If you’re one of the 5-10% of people who have brown spots on your eyes, you’re probably wondering what they are and what causes them. There are several possible reasons for these spots, the most common being choroidal nevus, more commonly known as eye freckles and are usually as harmless as they sound.
Just like freckles on your skin, eye freckles are caused by a build-up of melanin or pigment. The pigment cells cluster together forming spots which are often not visible to the naked eye, varying in size and shape. You may not even know you have them unless they are pointed out to you during your eye exam. Although they can be present at birth, eye freckles usually appear later on, at the same time as skin freckles or later on in life. The freckles can appear in the white part of your eye – the sclera – or in the iris – the coloured part. They are particularly difficult to spot when located in the iris as they can range in colour from grey to black or brown.
Primary acquired melanosis
If eye freckles are noticed during your eye exam and they newly appeared or are thought to be suspicious, they may be examined more closely or kept under observation, especially if the freckle is raised, orange in colour or leaking fluid. Photography is typically used to keep track of the size of the freckle. Only around one in 20,000 eye freckles will turn out to be cancerous, making this an extremely rare occurrence.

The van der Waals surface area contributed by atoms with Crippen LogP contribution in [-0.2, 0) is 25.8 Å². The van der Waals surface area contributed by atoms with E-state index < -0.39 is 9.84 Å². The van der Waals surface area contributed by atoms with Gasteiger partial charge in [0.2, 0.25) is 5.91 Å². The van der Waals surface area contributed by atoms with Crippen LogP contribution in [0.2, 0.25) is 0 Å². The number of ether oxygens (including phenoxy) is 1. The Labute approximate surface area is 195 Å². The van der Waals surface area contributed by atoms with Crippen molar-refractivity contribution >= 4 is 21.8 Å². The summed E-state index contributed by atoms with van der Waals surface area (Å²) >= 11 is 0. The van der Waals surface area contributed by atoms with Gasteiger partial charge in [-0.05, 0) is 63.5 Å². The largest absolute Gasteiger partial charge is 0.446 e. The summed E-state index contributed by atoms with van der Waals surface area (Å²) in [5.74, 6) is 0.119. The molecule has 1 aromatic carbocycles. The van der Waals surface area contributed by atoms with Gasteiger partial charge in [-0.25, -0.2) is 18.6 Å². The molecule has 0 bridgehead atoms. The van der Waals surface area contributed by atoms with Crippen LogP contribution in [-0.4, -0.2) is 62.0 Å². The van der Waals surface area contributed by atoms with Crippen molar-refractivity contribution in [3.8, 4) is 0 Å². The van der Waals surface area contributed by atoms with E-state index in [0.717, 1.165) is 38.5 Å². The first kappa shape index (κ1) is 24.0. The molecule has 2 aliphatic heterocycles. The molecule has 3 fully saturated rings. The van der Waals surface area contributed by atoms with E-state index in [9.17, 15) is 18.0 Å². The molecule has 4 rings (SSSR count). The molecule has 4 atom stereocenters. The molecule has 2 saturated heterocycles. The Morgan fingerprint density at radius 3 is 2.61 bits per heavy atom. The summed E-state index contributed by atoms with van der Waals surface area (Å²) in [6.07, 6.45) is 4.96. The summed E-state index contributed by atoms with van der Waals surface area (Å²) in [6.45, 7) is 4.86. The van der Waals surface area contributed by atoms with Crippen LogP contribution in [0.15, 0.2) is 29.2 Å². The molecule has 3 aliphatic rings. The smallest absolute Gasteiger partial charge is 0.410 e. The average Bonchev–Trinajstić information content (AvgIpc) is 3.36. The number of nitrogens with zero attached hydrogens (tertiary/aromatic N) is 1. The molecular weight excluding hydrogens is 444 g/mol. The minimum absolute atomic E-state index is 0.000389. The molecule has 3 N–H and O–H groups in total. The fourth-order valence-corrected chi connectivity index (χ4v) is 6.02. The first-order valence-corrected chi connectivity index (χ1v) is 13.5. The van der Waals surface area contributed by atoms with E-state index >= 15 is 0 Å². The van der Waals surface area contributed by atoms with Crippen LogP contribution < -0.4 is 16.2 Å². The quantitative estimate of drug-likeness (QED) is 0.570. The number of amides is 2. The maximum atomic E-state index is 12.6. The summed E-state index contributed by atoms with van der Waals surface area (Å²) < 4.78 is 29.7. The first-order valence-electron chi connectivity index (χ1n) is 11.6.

Some medicines such as epinephrine can cause darker spots on the white part of your eye. Endocrine diseases and hormonal changes might also make this area darker.
Axenfeld nerve loop
These are loops of nerves behind the white part of your eye. You may be able to see them in the eye as greyish shapes.
Any small objects can become lodged in your eye, for example, specks of wood, metal or insects. Damage can be caused to your eye if these are removed improperly, so always seek medical attention.
When to consult a doctor
Brown spots on the eye are not usually dangerous, but if you have them, it’s a good idea to have an eye exam at least every year. They do not usually require any treatment, being harmless and it is not possible to remove them safely for cosmetic purposes. In the rare cases where eye freckles are found to be cancerous, laser eye surgery, radiation therapy or a combination of the two may be used.